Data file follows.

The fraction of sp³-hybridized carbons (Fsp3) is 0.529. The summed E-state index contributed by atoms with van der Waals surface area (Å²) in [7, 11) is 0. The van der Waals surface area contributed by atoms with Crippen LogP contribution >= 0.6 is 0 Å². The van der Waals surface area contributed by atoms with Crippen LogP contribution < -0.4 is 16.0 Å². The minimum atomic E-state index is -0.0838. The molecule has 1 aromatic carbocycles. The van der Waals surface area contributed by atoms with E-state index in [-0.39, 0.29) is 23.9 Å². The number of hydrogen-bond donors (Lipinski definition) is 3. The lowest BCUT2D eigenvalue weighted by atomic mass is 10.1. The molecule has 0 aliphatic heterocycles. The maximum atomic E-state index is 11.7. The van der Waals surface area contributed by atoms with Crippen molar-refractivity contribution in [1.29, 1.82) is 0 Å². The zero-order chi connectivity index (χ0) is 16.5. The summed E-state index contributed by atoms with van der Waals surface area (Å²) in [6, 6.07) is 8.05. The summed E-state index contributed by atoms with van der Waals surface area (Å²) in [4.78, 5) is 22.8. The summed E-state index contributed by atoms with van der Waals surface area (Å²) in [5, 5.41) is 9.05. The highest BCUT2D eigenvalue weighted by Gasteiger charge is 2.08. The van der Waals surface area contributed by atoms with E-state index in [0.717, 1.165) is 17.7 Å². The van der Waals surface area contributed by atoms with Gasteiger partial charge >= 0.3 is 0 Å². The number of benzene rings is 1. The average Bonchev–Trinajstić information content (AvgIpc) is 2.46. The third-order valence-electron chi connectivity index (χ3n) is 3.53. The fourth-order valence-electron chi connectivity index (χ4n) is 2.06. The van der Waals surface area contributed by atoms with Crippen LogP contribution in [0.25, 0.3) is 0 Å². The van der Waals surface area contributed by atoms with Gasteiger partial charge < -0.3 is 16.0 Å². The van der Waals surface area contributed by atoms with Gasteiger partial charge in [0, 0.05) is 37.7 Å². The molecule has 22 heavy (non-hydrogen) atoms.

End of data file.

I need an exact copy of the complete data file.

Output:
The fraction of sp³-hybridized carbons (Fsp3) is 0.529. The summed E-state index contributed by atoms with van der Waals surface area (Å²) in [7, 11) is 0. The van der Waals surface area contributed by atoms with Crippen LogP contribution >= 0.6 is 0 Å². The van der Waals surface area contributed by atoms with Crippen LogP contribution < -0.4 is 16.0 Å². The minimum atomic E-state index is -0.0838. The molecule has 1 aromatic carbocycles. The van der Waals surface area contributed by atoms with E-state index in [-0.39, 0.29) is 23.9 Å². The number of hydrogen-bond donors (Lipinski definition) is 3. The lowest BCUT2D eigenvalue weighted by atomic mass is 10.1. The molecule has 0 aliphatic heterocycles. The maximum atomic E-state index is 11.7. The van der Waals surface area contributed by atoms with Crippen molar-refractivity contribution in [1.29, 1.82) is 0 Å². The zero-order chi connectivity index (χ0) is 16.5. The summed E-state index contributed by atoms with van der Waals surface area (Å²) in [6, 6.07) is 8.05. The summed E-state index contributed by atoms with van der Waals surface area (Å²) in [4.78, 5) is 22.8. The summed E-state index contributed by atoms with van der Waals surface area (Å²) in [5, 5.41) is 9.05. The highest BCUT2D eigenvalue weighted by Gasteiger charge is 2.08. The van der Waals surface area contributed by atoms with E-state index in [0.717, 1.165) is 17.7 Å². The van der Waals surface area contributed by atoms with Gasteiger partial charge >= 0.3 is 0 Å². The number of benzene rings is 1. The average Bonchev–Trinajstić information content (AvgIpc) is 2.46. The third-order valence-electron chi connectivity index (χ3n) is 3.53. The fourth-order valence-electron chi connectivity index (χ4n) is 2.06. The van der Waals surface area contributed by atoms with Crippen LogP contribution in [0.25, 0.3) is 0 Å². The van der Waals surface area contributed by atoms with Gasteiger partial charge < -0.3 is 16.0 Å². The van der Waals surface area contributed by atoms with Gasteiger partial charge in [0, 0.05) is 37.7 Å². The molecule has 22 heavy (non-hydrogen) atoms.